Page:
Film captures WAY more information than ANY video. WAY MORE. Because of this, film gives you the opportunitiy to adjust color, contrast and a million other image variables infinitely when transfering to video. Keep in mind, this is only really true when transfering directly from the film in Telecine, this is where you have the most flexibility in color. The color correcting tools available to a telecine operator (colorist) are lightyears above anything that Final Cut Pro could offer, even with the new (and buggy) COLOR application. Yes, you can adjust from your tape but once it's on video tape you now have a video signal and maybe 5% (if that) of the available "picture info" to work with. Fine for minor, subtle adjustments

 

HENCE is born THE COLORIST. The colorist lives in a dark room, drinks lots of coffee and will talk endlessly about how someone has "olive" skin vs. the person next to him with a fair complexion. They know color and how to get the most out of film.

 

This is one of those things you kinda have to live through. IMO the colorist is the most important person in the production chain after the DP but you never notice his work because we expect things to look "right". Do your test and sit through a telecine session and ask questions to understand what they do. You'll be amazed when you see the source image compared to when their done with it.

 

I hope you can shoot film on your next project, it will be a great learning experience. Make sure you do tests and go through the whole process so you'll be prepared for you feature or at least know what to expect.

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Wo, Adrian. $750 a day for a month (which I can't imagine shooting a feature for less time than this) runs around $22,500. That's definitely out of my price range. I know Vincent mentioned not being able to find a good, feature ready S16 package for under $15K.

 

I'm basically looking at an overall budget of between $20-40K for the entire enchilada (that is, for pre pro, production, and post). I already have most of the gear for post (G5, 2Terabytes of space, Final Cut Studio, Logic Pro, etc, and am probably going to be getting a 17" JVC DT V1710CGU for critical color correction). I just need the camera . . .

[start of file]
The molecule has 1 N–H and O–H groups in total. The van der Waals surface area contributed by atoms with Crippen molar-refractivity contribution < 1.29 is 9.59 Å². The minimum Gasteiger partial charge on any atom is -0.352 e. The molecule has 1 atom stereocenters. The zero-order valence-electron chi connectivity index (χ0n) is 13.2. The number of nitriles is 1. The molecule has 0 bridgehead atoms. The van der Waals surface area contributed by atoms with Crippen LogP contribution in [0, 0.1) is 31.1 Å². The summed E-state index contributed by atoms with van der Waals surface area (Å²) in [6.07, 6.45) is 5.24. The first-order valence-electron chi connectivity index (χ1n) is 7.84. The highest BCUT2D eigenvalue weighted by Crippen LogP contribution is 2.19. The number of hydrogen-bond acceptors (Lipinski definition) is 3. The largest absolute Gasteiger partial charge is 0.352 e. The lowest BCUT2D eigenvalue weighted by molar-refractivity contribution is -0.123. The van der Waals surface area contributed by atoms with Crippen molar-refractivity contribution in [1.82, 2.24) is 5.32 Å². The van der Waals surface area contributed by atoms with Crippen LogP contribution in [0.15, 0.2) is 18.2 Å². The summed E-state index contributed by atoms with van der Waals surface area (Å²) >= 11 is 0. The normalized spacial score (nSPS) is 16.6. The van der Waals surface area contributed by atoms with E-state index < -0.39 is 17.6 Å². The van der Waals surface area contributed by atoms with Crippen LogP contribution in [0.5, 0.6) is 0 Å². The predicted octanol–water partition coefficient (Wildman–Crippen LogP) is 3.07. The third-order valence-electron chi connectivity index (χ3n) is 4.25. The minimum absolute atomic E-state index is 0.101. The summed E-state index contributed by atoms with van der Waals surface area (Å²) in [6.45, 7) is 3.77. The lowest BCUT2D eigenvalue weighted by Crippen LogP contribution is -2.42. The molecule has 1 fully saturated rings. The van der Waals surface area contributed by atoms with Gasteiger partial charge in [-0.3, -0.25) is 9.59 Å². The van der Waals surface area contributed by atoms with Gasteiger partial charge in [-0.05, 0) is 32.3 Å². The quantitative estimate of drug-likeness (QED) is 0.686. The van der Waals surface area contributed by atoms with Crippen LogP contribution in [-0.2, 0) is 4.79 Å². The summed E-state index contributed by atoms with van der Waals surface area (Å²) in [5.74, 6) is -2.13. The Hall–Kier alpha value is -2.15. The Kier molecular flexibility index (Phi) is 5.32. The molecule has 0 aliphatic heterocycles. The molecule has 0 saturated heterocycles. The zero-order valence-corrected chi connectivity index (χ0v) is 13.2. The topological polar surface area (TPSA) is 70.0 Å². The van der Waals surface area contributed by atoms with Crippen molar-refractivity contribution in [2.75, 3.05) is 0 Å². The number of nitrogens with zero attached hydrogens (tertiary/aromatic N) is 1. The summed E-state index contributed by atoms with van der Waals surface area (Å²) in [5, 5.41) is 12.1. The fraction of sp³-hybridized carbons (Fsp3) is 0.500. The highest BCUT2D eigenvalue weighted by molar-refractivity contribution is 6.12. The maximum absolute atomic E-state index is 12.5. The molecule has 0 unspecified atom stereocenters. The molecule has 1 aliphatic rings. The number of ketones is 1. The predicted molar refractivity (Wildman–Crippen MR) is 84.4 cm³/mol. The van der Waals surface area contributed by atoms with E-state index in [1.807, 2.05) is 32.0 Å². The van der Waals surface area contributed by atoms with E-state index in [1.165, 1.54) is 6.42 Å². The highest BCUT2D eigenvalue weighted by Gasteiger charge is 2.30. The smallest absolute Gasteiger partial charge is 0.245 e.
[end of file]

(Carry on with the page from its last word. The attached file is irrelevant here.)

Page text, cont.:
I think I'll work with what a lot of you guys have already helpfully suggested on here and getting a good, solid, but relatively inexpensive camera and running tests w/it. Although Adrian's suggestion of a Bolex or something around the $250 range would work, I'd possibly like to see if I can get ahold of a solid ACL and perhaps use that for more than just test shoots. I just got in contact w/George over at Optical Electro House, and he was very cordial in his response, so we'll see what turns up there.

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Man . . . thanks so much for the thorough explanation, Will, of why one would want/need an actual colorist to do the coloring on your film in Telecine as opposed to you yourself off of the video daily in FCP. That really helped me understand much better.

 

What else can I say? This has been a very educational endevour for me - reading everything you guys have had to offer. I know there's much, much more, but the information I've gotten so far is helping me in ways I hadn't surmised before. Yeah, unless video/HD can make even more leaps and bounds than it already has and come out with something amazing in the next year - which probably won't happen since The Red One camera has just been released already and that will probably be the best to offer for at least a little while - I think 16 will be the medium for my next feature.

 

I was over at DRCO just a day or two ago, looking at professional color correction monitors to get, and David Riddle - owner of the company - who was an AMAZINGLY helpful, giving, and nice man, just sat me down and pretty much gave me a quick class on film and video technology, began by telling me that "film is dead." - something he repeated with relish a few times over before continuing on. I felt my heart sink a little because, although I did feel that this couldn't possibly be 100% true, here was this incredibly knowledgeable man with tons of experience IN film, who's worked with just about everyone in the field (and had the photos and the Emmy to show for it), who was telling me that "film is dead".

 

Convinced as I felt I was beforehand of the possibility of shooting my next feature on film, I started climbing back on that proverbial fence . . . and that's part of why I posted this thread on here.

 

Thanks all again, for the help and perspective.

 

Film is film. And video - awesome as it is in it's own way - just hasn't gotten there yet.